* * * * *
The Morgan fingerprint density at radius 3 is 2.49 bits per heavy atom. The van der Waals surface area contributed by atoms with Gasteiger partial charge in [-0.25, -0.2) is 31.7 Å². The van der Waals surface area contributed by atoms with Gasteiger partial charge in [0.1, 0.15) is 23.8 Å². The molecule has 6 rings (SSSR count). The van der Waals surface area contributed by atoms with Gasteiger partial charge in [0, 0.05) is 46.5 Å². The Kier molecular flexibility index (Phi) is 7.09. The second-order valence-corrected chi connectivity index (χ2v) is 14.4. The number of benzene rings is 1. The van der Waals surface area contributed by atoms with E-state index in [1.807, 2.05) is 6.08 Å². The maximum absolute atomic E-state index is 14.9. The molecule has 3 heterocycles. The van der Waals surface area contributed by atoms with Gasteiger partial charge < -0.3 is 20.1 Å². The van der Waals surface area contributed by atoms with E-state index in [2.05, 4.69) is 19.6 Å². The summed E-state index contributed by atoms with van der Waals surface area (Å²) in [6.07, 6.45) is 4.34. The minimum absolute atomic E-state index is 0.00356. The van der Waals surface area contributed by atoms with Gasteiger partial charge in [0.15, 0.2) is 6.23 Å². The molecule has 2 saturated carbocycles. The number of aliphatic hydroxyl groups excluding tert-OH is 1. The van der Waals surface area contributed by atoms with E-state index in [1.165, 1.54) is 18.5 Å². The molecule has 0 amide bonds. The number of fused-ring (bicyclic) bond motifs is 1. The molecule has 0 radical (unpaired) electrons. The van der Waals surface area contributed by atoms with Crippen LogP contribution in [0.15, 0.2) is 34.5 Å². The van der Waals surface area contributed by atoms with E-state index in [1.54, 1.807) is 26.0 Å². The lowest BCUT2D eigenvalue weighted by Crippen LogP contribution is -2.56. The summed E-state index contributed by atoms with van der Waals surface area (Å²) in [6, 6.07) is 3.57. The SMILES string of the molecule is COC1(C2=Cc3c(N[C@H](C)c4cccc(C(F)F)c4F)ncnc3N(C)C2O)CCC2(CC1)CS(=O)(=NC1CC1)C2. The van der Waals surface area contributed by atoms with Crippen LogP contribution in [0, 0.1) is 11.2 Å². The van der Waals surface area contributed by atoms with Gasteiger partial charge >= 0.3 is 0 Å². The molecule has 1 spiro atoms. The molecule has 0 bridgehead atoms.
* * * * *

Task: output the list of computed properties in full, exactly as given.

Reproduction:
The Morgan fingerprint density at radius 3 is 2.49 bits per heavy atom. The van der Waals surface area contributed by atoms with Gasteiger partial charge in [-0.25, -0.2) is 31.7 Å². The van der Waals surface area contributed by atoms with Gasteiger partial charge in [0.1, 0.15) is 23.8 Å². The molecule has 6 rings (SSSR count). The van der Waals surface area contributed by atoms with Gasteiger partial charge in [0, 0.05) is 46.5 Å². The Kier molecular flexibility index (Phi) is 7.09. The second-order valence-corrected chi connectivity index (χ2v) is 14.4. The number of benzene rings is 1. The van der Waals surface area contributed by atoms with E-state index in [1.807, 2.05) is 6.08 Å². The maximum absolute atomic E-state index is 14.9. The molecule has 3 heterocycles. The van der Waals surface area contributed by atoms with Gasteiger partial charge < -0.3 is 20.1 Å². The van der Waals surface area contributed by atoms with E-state index in [2.05, 4.69) is 19.6 Å². The summed E-state index contributed by atoms with van der Waals surface area (Å²) in [6.07, 6.45) is 4.34. The minimum absolute atomic E-state index is 0.00356. The van der Waals surface area contributed by atoms with Gasteiger partial charge in [0.15, 0.2) is 6.23 Å². The molecule has 2 saturated carbocycles. The number of aliphatic hydroxyl groups excluding tert-OH is 1. The van der Waals surface area contributed by atoms with E-state index in [1.165, 1.54) is 18.5 Å². The molecule has 0 amide bonds. The number of fused-ring (bicyclic) bond motifs is 1. The molecule has 0 radical (unpaired) electrons. The van der Waals surface area contributed by atoms with Crippen LogP contribution in [0.15, 0.2) is 34.5 Å². The van der Waals surface area contributed by atoms with E-state index in [1.54, 1.807) is 26.0 Å². The lowest BCUT2D eigenvalue weighted by Crippen LogP contribution is -2.56. The summed E-state index contributed by atoms with van der Waals surface area (Å²) in [6, 6.07) is 3.57. The SMILES string of the molecule is COC1(C2=Cc3c(N[C@H](C)c4cccc(C(F)F)c4F)ncnc3N(C)C2O)CCC2(CC1)CS(=O)(=NC1CC1)C2. The van der Waals surface area contributed by atoms with Crippen LogP contribution in [0, 0.1) is 11.2 Å². The van der Waals surface area contributed by atoms with Gasteiger partial charge >= 0.3 is 0 Å². The molecule has 1 spiro atoms. The molecule has 0 bridgehead atoms.